cover of book
 

Home Girls: Chicana Literary Voices
by Alvina Quintana
Temple University Press, 1996
eISBN: 978-1-4399-0363-6 | Cloth: 978-1-56639-372-0 | Paper: 978-1-56639-373-7
Library of Congress Classification PS153.M4Q56 1996
Dewey Decimal Classification 810.99287896872

ABOUT THIS BOOK | TOC | REQUEST ACCESSIBLE FILE
ABOUT THIS BOOK
"Home Girls makes an original, bold, and significant contribution to feminist studies, Chicana/o studies, and literature. Quintana accomplishes what few critics in Chicana/o studies have done: she applies different interpretive paradigms to her reading of Chicana texts, blending ethnography with literary criticism, ideological analysis with semiotics. Her reading of literary texts is rich in texture and detail."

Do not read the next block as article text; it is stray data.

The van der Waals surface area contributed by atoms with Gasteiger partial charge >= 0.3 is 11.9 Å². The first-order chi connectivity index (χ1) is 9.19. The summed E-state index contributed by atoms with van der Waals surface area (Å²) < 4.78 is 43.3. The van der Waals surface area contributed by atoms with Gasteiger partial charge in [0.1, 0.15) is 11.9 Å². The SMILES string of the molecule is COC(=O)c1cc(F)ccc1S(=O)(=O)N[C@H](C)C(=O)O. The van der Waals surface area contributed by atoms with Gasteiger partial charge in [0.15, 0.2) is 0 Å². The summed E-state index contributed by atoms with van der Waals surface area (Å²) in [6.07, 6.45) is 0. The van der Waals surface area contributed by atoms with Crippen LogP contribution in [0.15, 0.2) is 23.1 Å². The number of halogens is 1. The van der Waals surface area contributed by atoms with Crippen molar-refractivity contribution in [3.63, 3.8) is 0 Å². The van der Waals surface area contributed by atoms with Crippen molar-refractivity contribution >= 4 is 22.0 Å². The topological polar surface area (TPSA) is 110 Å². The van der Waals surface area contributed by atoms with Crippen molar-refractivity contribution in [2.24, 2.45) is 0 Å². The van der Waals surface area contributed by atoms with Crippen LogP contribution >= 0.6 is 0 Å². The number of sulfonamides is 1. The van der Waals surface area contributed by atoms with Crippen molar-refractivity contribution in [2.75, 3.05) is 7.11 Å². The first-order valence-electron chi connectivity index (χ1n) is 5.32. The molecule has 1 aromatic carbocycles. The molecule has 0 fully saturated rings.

--Rosa Linda Fregoso, author of Bronze Screen: Chicana and Chicano Film Culture

Chicana writers in the United States write to inspire social change, to challenge a patriarchal and homophobic culture, to redefine traditional gender roles, to influence the future. Alvina E. Quintana examines how Chicana writers engage literary convention through fiction, poetry, drama, and autobiography as a means of addressing these motives.

Her analysis of the writings of Gloria Anzaldua, Ana Castillo, Denise Chavez, Sandra Cisneros, and Cherrie Moraga addresses a multitude of issues: the social and political forces that influenced the Chicana aesthetic; Chicana efforts to open a dialogue about the limitation of both Anglo-American feminism and Chicano nationalism; experimentations with content and form; the relationship between imaginative writing and self-reflexive ethnography; and performance, domesticity, and sexuality.

Employing anthropological, feminist, historical, and literary sources, Quintana explores the continuity found among Chicanas writing across varied genres--a drive to write themselves into being.
Nearby on shelf for American literature: